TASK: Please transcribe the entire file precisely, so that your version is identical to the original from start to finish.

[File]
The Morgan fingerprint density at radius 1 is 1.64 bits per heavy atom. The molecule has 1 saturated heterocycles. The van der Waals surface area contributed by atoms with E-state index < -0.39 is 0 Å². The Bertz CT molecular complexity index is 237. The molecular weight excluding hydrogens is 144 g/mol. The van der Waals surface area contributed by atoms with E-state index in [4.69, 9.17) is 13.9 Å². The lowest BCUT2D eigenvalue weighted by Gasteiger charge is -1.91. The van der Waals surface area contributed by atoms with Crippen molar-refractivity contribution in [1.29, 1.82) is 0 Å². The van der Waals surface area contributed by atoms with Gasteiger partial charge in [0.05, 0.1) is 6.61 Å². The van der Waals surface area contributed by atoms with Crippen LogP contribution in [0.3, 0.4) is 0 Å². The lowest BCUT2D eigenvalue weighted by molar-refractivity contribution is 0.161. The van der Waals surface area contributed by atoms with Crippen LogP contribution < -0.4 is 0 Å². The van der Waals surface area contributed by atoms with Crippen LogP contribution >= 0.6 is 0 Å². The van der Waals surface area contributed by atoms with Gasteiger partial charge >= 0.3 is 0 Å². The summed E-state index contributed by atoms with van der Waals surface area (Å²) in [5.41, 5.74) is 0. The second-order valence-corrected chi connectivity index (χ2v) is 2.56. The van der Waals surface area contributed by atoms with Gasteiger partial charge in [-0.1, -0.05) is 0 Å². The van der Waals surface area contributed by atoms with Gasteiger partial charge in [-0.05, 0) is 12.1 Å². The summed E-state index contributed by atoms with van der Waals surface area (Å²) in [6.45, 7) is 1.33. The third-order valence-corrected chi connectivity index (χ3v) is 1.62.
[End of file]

The Morgan fingerprint density at radius 1 is 1.64 bits per heavy atom. The molecule has 1 saturated heterocycles. The van der Waals surface area contributed by atoms with E-state index < -0.39 is 0 Å². The Bertz CT molecular complexity index is 237. The molecular weight excluding hydrogens is 144 g/mol. The van der Waals surface area contributed by atoms with E-state index in [4.69, 9.17) is 13.9 Å². The lowest BCUT2D eigenvalue weighted by Gasteiger charge is -1.91. The van der Waals surface area contributed by atoms with Crippen molar-refractivity contribution in [1.29, 1.82) is 0 Å². The van der Waals surface area contributed by atoms with Gasteiger partial charge in [0.05, 0.1) is 6.61 Å². The van der Waals surface area contributed by atoms with Crippen LogP contribution in [0.3, 0.4) is 0 Å². The lowest BCUT2D eigenvalue weighted by molar-refractivity contribution is 0.161. The van der Waals surface area contributed by atoms with Crippen LogP contribution < -0.4 is 0 Å². The van der Waals surface area contributed by atoms with Crippen LogP contribution >= 0.6 is 0 Å². The van der Waals surface area contributed by atoms with Gasteiger partial charge >= 0.3 is 0 Å². The summed E-state index contributed by atoms with van der Waals surface area (Å²) in [5.41, 5.74) is 0. The second-order valence-corrected chi connectivity index (χ2v) is 2.56. The van der Waals surface area contributed by atoms with Gasteiger partial charge in [-0.1, -0.05) is 0 Å². The van der Waals surface area contributed by atoms with Gasteiger partial charge in [-0.05, 0) is 12.1 Å². The summed E-state index contributed by atoms with van der Waals surface area (Å²) in [6.45, 7) is 1.33. The third-order valence-corrected chi connectivity index (χ3v) is 1.62.